Pain Management: Understanding Your Pet’s Missing Limb

Dear World,

Today, I invite in MomFOD to discuss the current state of my stump.

Crepes at the Doctor

Crepes at the Doctor

Thanks, Crepes. Alana here. We thought it would be easier for me to discuss this since Crepes is still processing the news.

When we adopted Crepes, we knew she was missing a foot. How that occurred was still a mystery. Judging from the fact that she arrived at the rescue that way and also had a sibling that was missing a front limb, all signs pointed to a congenital defect. Since we adopted her, we have been monitoring her progress, making sure we cared for her stump and watching her grow into an able-bodied kitty who could manage to jump quite high with only one leg. We’ve also been periodically getting her checked for alignment and balance problems, since we knew that only one side of her rear musculature was getting any use.

Recently, we noticed that she was clearly in a lot of pain. She began to chew the fur off her stomach, her rear normal leg, and even her front elbow. A few months ago, we did a quick course of Traumeel, which seemed to help alleviate some of the pain. We attempted to keep her on Cosequin, an anti-inflammatory for cats, but it tended to make her herpes flare up. Without any pain meds, her pain got worse, and consequently, so did her temperament. She was no longer her happy self.

Crepes' barbered leg

Crepes’ barbered leg

After another visit to the doctor, we decided to do full-body x-rays to rule out early-onset arthritis or any internal issues. They did not show any of those, but what they did show was that Crepes’ issue was far more pronounced than we’d ever guessed.

We had always noticed that her less useful hip was smaller, but we assumed that it was the lack of muscle because of disuse. Such is not the case.

Inside Crepes

Inside Crepes

This is Crepes’ xray. Notice her hips – they are not only showing some curvature to one side, but the one on the left of this photo shows that her hip socket never properly formed, nor did the bone that fits into it. Essentially, her hip bone is never in the right place.

Look at the knee

Look at the knee

Additionally, if we look at her knee there, we can see that her kneecap is in the wrong place and is about an inch lower than is should be.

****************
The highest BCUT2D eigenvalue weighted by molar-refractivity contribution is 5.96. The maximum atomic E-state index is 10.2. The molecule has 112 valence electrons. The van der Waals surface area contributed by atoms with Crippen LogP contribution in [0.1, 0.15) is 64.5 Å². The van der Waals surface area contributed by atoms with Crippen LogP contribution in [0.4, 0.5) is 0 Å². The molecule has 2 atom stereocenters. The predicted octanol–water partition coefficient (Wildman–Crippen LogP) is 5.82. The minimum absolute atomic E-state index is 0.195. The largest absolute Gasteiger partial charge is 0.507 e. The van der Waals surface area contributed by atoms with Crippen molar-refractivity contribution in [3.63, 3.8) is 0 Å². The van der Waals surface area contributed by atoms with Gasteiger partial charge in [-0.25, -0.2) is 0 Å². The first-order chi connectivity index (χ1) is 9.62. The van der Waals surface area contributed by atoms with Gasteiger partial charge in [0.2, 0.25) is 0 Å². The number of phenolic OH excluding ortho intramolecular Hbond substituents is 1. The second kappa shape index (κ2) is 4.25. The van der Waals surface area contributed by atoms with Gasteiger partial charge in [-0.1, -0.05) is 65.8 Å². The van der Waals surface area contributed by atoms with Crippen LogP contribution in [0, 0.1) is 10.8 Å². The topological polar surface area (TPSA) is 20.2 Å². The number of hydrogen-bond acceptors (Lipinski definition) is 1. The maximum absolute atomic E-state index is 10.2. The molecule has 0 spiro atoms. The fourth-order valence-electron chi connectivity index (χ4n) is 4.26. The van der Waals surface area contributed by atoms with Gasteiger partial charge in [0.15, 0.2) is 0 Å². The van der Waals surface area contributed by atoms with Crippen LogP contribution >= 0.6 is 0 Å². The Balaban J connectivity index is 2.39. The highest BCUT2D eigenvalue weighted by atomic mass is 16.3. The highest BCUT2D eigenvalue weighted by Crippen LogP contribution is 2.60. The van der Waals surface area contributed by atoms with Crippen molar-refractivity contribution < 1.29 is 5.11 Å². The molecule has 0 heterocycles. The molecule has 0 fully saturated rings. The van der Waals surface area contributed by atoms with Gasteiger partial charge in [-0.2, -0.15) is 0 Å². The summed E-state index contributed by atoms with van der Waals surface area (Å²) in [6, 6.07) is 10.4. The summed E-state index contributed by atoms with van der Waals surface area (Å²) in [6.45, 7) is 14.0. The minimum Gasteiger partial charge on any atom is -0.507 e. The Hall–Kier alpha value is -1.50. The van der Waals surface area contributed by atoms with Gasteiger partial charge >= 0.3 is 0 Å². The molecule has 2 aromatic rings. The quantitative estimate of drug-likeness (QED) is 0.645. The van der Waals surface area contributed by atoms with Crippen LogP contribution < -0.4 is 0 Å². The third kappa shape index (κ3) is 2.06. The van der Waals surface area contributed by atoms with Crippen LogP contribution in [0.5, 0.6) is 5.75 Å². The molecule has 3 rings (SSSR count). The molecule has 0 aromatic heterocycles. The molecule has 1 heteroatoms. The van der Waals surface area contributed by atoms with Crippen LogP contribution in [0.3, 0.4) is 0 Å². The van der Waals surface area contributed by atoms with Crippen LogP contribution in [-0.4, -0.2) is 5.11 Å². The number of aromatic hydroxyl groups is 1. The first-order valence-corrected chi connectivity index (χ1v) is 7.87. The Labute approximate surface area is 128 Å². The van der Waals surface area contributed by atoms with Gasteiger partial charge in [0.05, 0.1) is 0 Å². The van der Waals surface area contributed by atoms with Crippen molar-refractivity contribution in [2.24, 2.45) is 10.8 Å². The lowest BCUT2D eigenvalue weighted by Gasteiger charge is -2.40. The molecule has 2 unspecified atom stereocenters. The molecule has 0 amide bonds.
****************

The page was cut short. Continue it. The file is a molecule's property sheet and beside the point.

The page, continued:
This all means that her injury is almost certainly congenital, meaning she was born this way. Unfortunately, it also means that she is probably suffering from quite a bit of discomfort. But what can we do about it?

For now, we are doing another, longer-term course of Traumeel. After two weeks on it, her disposition has changed dramatically. She is no longer persistently showing signs of anger and she’s running around and playing with toys for the first time in months. If the pain management no longer works, we may have to consider future surgical options.

If your pet is missing a limb, keep in mind that it’s important to have regularly veterinary check ups to make sure that the injury isn’t translating up the chain into back, neck, or other pain. The loss one one limb requires compensation by the others, meaning your pet might be suffering from muscle imbalances, overuse injuries, or misalignment of joints.

Signs of Pain:

  • Change in temperament
  • Chewing or “barbering” the fur off a certain area
  • Favoring a limb
  • Aggression and not wanting to be touched

Remember that cats hide pain well. For an excellent article and a more complete list of how to recognize and deal with pain, check out this article from the Cat Hospital of Chicago.

We’ll keep you updated on Crepes’ situation. For now, please treat her as normal. She gets annoyed with too much babying.

Love,

Alana and Crepes.

 

 

16 thoughts on “Pain Management: Understanding Your Pet’s Missing Limb

  1. Poor Crepes but is good to know that she is being well cared for. Thanks for the good tips about what to watch for as cats are so good at hiding pain, and mom learned some of these the hard way. Love Dolly

  2. I am surprised they didn’t suggest taking the leg off all together. Not that I don’t trust you and your vets to do what is in Crepes best interest, but I do find this all very fascinating.. thank you for sharing

  3. Sweet girl!! Crepes, you are very brave (and very pretty, even when you are at the Doctor and look upset about it). And thanks for sharing such good info–cats definitely are masters at hiding when they are pain. As always, a wonderful and informative article.

  4. stock…we iz troo lee sorree ya haz been havin a ruff time oh it late lee ~~~~ we will ask R pal St Francis ta send sum good feeling, pain free vibez yur way…we hope yur current treet mint plan werkz for a long looong, loooooooong time two come & ya haz lotz oh days a head that R pain free ♥♥♥

  5. Weez sendin’ purrayers. Wunner how these xrays line up wiff earlier ones. Wuld be innerestin’ to see da purrgwession. Weez hope she be fine and dandy inn no time.

    Luv ya’

    Dezi and Lexi

  6. Our hearts go out to you Alana as there is not much worse than seeing your kitty in pain. Kudos for the help you’ve provided. Shoko is in Crepes corner and is hoping that the pain meds keep working but we realize that being on them constantly can cause other problems.

    Big hugs form all of us.

  7. Oh, Crepes! Cousin Earl is sending lots of specially strong healing thoughts your direction, and we are, too. Thanks for updating us. We are sure your vet will be on top of making sure you’re feeling better and will help keep you your feisty self as much as possible.

Stumps up? Stumps down? What are your thoughts?